Cannabis in America: From Textile, to Medicine, to Political Scapegoat

It is instructive to look at the history of marijuana in America to understand its present-day status.

The United States has had a fraught relationship with marijuana since colonial times. Hemp, a cannabis varietal, was a cash crop for the colonial and pre-Civil War farms. Farmers received the equivalent of subsidies for their harvest, in the same way that corn is currently subsidized for ethanol. Farmers faced fines for not growing hemp.

By the 1850s, cotton had replaced hemp as a textile of choice for most uses. Before the turn of the 20th century, cannabis started to appear as an ingredient in medicinal products. There seemed to be no concern over potential dangers.

That would change when strife and revolution broke out in Mexico during the early 1900s. Refugees crossing the border brought  the practice of smoking marijuana flowers.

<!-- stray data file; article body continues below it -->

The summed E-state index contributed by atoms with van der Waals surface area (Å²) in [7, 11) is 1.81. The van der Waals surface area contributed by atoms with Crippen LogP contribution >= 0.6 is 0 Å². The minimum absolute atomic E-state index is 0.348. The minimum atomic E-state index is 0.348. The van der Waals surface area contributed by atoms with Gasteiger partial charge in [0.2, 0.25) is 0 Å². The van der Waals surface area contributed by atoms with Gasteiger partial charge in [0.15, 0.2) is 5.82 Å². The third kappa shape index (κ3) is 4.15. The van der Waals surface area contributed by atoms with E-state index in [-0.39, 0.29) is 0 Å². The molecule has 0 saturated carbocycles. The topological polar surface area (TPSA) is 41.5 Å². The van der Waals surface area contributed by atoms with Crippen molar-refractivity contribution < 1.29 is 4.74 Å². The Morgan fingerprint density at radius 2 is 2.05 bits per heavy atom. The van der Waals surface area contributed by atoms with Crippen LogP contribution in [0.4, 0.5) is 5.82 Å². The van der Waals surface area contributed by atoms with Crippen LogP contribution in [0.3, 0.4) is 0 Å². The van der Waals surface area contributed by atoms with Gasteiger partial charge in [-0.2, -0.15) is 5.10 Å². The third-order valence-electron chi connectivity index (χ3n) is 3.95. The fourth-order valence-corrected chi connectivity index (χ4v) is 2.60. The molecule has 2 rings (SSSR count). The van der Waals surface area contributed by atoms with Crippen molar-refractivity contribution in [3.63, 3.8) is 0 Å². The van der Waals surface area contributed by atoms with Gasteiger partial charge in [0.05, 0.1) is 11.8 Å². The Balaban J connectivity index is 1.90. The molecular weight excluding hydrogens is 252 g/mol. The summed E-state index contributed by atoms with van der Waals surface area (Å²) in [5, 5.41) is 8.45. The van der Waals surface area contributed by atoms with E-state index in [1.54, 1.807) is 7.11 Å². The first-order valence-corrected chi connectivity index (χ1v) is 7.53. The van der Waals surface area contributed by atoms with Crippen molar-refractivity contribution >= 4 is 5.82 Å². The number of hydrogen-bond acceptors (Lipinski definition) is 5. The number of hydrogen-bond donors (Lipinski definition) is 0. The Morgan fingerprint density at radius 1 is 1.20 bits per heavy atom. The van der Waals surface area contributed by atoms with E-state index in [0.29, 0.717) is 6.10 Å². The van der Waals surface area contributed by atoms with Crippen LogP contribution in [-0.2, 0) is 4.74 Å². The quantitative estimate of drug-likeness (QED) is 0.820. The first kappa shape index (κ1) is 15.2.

These were not times of great racial tolerance in America. The linking of marijuana use with non-white ethnicities stirred suspicion. This suspicion reached a peak in the years following prohibition.

An alliance led by prohibitionist Harry Anslinger pushed for passage of the Marijuana Stamp Tax Act. This effectively outlawed marijuana. Two men, Moses Baca and Samuel Caldwell, were arrested on the same day of the law’s passage.

The War on Drugs, Political Cover For Nixon’s Power Grab

It was not until 1971, however, that marijuana was assigned schedule 1 status.  In a speech to Congress, in June of 1971, Nixon laid out his plans for a war on drugs. He state that “”If we cannot destroy the drug menace in America, then it will surely in time destroy us.”